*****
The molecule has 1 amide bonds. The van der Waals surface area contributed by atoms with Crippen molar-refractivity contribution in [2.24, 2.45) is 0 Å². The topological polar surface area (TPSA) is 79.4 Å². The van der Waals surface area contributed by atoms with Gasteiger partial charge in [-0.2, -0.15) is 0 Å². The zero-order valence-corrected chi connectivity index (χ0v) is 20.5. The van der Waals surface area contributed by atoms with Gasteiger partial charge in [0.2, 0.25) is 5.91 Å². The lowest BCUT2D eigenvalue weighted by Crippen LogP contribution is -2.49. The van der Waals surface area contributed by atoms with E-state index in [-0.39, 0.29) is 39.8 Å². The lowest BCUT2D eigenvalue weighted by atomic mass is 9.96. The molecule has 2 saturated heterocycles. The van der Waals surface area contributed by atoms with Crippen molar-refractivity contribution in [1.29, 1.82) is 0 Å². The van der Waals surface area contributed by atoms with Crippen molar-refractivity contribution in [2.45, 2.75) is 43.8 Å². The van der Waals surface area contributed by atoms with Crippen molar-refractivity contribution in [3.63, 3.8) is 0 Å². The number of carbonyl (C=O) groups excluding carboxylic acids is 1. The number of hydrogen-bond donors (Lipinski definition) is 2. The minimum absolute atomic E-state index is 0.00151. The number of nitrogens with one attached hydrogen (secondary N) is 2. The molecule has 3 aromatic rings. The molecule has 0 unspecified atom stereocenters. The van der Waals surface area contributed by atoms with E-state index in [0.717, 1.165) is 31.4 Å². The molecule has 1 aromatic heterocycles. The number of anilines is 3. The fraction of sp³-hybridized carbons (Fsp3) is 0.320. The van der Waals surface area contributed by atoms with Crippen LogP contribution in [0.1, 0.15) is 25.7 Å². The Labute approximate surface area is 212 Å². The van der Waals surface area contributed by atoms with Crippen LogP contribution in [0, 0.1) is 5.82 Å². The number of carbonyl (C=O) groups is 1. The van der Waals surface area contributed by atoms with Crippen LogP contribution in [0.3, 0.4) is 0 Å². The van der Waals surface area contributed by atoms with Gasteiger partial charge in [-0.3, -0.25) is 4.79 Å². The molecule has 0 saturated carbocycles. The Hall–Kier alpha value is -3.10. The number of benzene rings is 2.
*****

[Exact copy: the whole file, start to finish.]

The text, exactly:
The molecule has 1 amide bonds. The van der Waals surface area contributed by atoms with Crippen molar-refractivity contribution in [2.24, 2.45) is 0 Å². The topological polar surface area (TPSA) is 79.4 Å². The van der Waals surface area contributed by atoms with Gasteiger partial charge in [-0.2, -0.15) is 0 Å². The zero-order valence-corrected chi connectivity index (χ0v) is 20.5. The van der Waals surface area contributed by atoms with Gasteiger partial charge in [0.2, 0.25) is 5.91 Å². The lowest BCUT2D eigenvalue weighted by Crippen LogP contribution is -2.49. The van der Waals surface area contributed by atoms with E-state index in [-0.39, 0.29) is 39.8 Å². The lowest BCUT2D eigenvalue weighted by atomic mass is 9.96. The molecule has 2 saturated heterocycles. The van der Waals surface area contributed by atoms with Crippen molar-refractivity contribution in [1.29, 1.82) is 0 Å². The van der Waals surface area contributed by atoms with Crippen molar-refractivity contribution in [2.45, 2.75) is 43.8 Å². The van der Waals surface area contributed by atoms with Crippen molar-refractivity contribution in [3.63, 3.8) is 0 Å². The number of carbonyl (C=O) groups excluding carboxylic acids is 1. The number of hydrogen-bond donors (Lipinski definition) is 2. The minimum absolute atomic E-state index is 0.00151. The number of nitrogens with one attached hydrogen (secondary N) is 2. The molecule has 3 aromatic rings. The molecule has 0 unspecified atom stereocenters. The van der Waals surface area contributed by atoms with E-state index in [0.717, 1.165) is 31.4 Å². The molecule has 1 aromatic heterocycles. The number of anilines is 3. The fraction of sp³-hybridized carbons (Fsp3) is 0.320. The van der Waals surface area contributed by atoms with Crippen LogP contribution in [0.1, 0.15) is 25.7 Å². The Labute approximate surface area is 212 Å². The van der Waals surface area contributed by atoms with Crippen LogP contribution in [0, 0.1) is 5.82 Å². The number of carbonyl (C=O) groups is 1. The van der Waals surface area contributed by atoms with Crippen LogP contribution in [0.3, 0.4) is 0 Å². The van der Waals surface area contributed by atoms with Gasteiger partial charge in [-0.3, -0.25) is 4.79 Å². The molecule has 0 saturated carbocycles. The Hall–Kier alpha value is -3.10. The number of benzene rings is 2.